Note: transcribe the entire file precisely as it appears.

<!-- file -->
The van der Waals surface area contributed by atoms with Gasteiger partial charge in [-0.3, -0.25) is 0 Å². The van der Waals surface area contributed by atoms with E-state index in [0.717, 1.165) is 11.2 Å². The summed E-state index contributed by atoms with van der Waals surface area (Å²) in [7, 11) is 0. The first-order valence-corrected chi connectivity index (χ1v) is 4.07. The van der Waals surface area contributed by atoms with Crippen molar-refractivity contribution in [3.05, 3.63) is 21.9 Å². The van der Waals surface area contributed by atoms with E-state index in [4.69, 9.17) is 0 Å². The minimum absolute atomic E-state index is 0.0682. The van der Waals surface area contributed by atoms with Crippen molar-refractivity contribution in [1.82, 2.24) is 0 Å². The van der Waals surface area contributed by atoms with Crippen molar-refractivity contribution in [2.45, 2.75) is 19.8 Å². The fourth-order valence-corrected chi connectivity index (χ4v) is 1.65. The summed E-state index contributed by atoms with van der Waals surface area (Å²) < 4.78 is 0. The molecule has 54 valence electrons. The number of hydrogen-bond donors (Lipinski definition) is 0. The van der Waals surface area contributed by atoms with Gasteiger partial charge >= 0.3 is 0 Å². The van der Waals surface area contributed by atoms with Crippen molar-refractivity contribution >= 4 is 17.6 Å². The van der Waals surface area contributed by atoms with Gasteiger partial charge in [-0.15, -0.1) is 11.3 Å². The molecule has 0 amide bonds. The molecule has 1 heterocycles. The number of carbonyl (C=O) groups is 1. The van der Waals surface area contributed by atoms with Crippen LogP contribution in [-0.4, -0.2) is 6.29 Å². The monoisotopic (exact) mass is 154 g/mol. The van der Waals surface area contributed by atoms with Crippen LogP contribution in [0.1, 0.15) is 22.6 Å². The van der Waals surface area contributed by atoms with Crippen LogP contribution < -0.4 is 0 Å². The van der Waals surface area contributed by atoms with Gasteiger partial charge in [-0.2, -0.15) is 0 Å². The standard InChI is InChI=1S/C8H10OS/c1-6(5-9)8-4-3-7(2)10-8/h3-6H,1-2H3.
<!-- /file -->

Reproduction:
The van der Waals surface area contributed by atoms with Gasteiger partial charge in [-0.3, -0.25) is 0 Å². The van der Waals surface area contributed by atoms with E-state index in [0.717, 1.165) is 11.2 Å². The summed E-state index contributed by atoms with van der Waals surface area (Å²) in [7, 11) is 0. The first-order valence-corrected chi connectivity index (χ1v) is 4.07. The van der Waals surface area contributed by atoms with Crippen molar-refractivity contribution in [3.05, 3.63) is 21.9 Å². The van der Waals surface area contributed by atoms with E-state index in [4.69, 9.17) is 0 Å². The minimum absolute atomic E-state index is 0.0682. The van der Waals surface area contributed by atoms with Crippen molar-refractivity contribution in [1.82, 2.24) is 0 Å². The van der Waals surface area contributed by atoms with Crippen molar-refractivity contribution in [2.45, 2.75) is 19.8 Å². The fourth-order valence-corrected chi connectivity index (χ4v) is 1.65. The summed E-state index contributed by atoms with van der Waals surface area (Å²) < 4.78 is 0. The molecule has 54 valence electrons. The number of hydrogen-bond donors (Lipinski definition) is 0. The van der Waals surface area contributed by atoms with Gasteiger partial charge >= 0.3 is 0 Å². The van der Waals surface area contributed by atoms with Crippen molar-refractivity contribution >= 4 is 17.6 Å². The van der Waals surface area contributed by atoms with Gasteiger partial charge in [-0.15, -0.1) is 11.3 Å². The molecule has 0 amide bonds. The molecule has 1 heterocycles. The number of carbonyl (C=O) groups is 1. The van der Waals surface area contributed by atoms with Crippen LogP contribution in [-0.4, -0.2) is 6.29 Å². The monoisotopic (exact) mass is 154 g/mol. The van der Waals surface area contributed by atoms with Crippen LogP contribution in [0.1, 0.15) is 22.6 Å². The van der Waals surface area contributed by atoms with Crippen LogP contribution < -0.4 is 0 Å². The van der Waals surface area contributed by atoms with Gasteiger partial charge in [-0.2, -0.15) is 0 Å². The standard InChI is InChI=1S/C8H10OS/c1-6(5-9)8-4-3-7(2)10-8/h3-6H,1-2H3.